Be more human than just ringgit and sense for now

TASNIM LOKMAN AND SITI NURFATIHAH PIRDAUS
01 Jan 2022 02:23am
ALOR GAJAH, Dec 20 - Rezaldean Md Yunos, 42, cleaning his home in Kampung Pengkalan Pauh near Lubok China in Melaka after floodwaters subsided. (Source: Bernama) 

Lubok China merupakan salah satu dari 15 kawasan terjejas akibat banjir yang melanda pada Jumaat lepas.

Sehingga kini, jumlah mangsa banjir di Melaka menurun kepada 718 mangsa dari 158 keluarga setakat tengah hari tadi. 

--fotoBERNAMA (2021) HAK CIPTA TERPELIHARA
ALOR GAJAH, Dec 20 - Rezaldean Md Yunos, 42, cleaning his home in Kampung Pengkalan Pauh near Lubok China in Melaka after floodwaters subsided. (Source: Bernama) Lubok China merupakan salah satu dari 15 kawasan terjejas akibat banjir yang melanda pada Jumaat lepas.

Sehingga kini, jumlah mangsa banjir di Melaka menurun kepada 718 mangsa dari 158 keluarga setakat tengah hari tadi. 

--fotoBERNAMA (2021) HAK CIPTA TERPELIHARA
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Employers have been advised to be more creative in providing assistance and support to their employees during these hard times.

Business School of Universiti Kuala Lumpur economic analyst Professor Dr Aimi Abdul Rashid said company operations will likely suffer repercussion since it would take several weeks to fully recover from the flood devastations.

He said employees would not be able to come to work, what more do work from home as many survived with only the shirt’s on their backs.

“This will have an impact on the company thus they need to implement their contingency plan immediately as this will be a prolong problems.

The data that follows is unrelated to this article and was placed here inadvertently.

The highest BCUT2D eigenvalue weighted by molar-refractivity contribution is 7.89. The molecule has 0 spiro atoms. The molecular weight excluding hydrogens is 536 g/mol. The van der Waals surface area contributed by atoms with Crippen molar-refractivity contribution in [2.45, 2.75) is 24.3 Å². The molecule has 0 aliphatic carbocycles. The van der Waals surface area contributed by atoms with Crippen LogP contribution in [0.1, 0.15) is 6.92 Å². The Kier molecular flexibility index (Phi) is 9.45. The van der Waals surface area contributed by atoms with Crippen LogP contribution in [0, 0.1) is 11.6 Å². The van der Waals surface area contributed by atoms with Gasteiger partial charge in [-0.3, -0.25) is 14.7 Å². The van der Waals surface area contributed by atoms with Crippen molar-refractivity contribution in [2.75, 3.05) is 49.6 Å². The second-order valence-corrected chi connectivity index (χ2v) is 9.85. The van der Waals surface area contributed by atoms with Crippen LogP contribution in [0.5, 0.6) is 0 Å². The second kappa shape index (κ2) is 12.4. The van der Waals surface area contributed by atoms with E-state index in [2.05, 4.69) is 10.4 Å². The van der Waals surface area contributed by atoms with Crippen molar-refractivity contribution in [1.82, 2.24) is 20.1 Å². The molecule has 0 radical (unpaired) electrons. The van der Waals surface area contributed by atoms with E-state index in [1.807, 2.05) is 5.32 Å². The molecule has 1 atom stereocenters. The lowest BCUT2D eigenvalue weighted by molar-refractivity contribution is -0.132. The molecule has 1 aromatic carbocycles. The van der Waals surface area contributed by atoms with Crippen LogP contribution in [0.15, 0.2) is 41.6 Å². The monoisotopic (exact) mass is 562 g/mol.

“Government-Linked Companies, Banks and the private sector as such should already have plans to tackle emergency situations such as this.

“Among solutions for employers would be to hire contract workers to fill in those who cannot come to work. Companies need to be creative in addressing this,” he told Sinar Daily.

Aimi said the government should provide tax breaks for whatever expenses incurred during this time by the company.

He added that compensation payments or financial aids provided to employees by the employers should also be made tax deductible.

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“The government needs to give leeway to companies, especially since many are still recovering.

“We’re facing hard times now, the economy especially.

“The pandemic and unemployment rate has caused challenging economic conditions, the floods now will only make it worse.

“We need to be more human than just ringgit and sense,” he said.

Aimi said the companies need to move away from their typical profit-driven objectives, and have more compassion and enhance their social welfare assistance to their employees affected by disaster.

Meanwhile, Universiti Tun Abdul Razak Adjunct Professor Dr Zulkiply Omar said it was vital for employers to provide emergency leave to employees affected by the floods.

He said this was vital as it provided victims with a time frame to readjust their lives and stabilise living conditions before returning back to work.

Giving employees an emergency leave is crucial since it would be more productive.

“The employees can readjust their lives back by first, cleaning their houses and properly plan on how to settle issues like finding a transportation to go to work,” he said told Sinar Daily.

As of yesterday (Dec 20), more than 50,000 people have been forced from their homes and at least seven are dead.

Pahang is the worst-hit state with some 32,000 affected. Numbers in the state continue to rise with 10 people were reportedly missing after being swept away by floods in Kuantan and Bentong.

Rivers were above dangerous levels in 19 locations in Pahang, six in Selangor and four in Kelantan as of Dec 20 evening.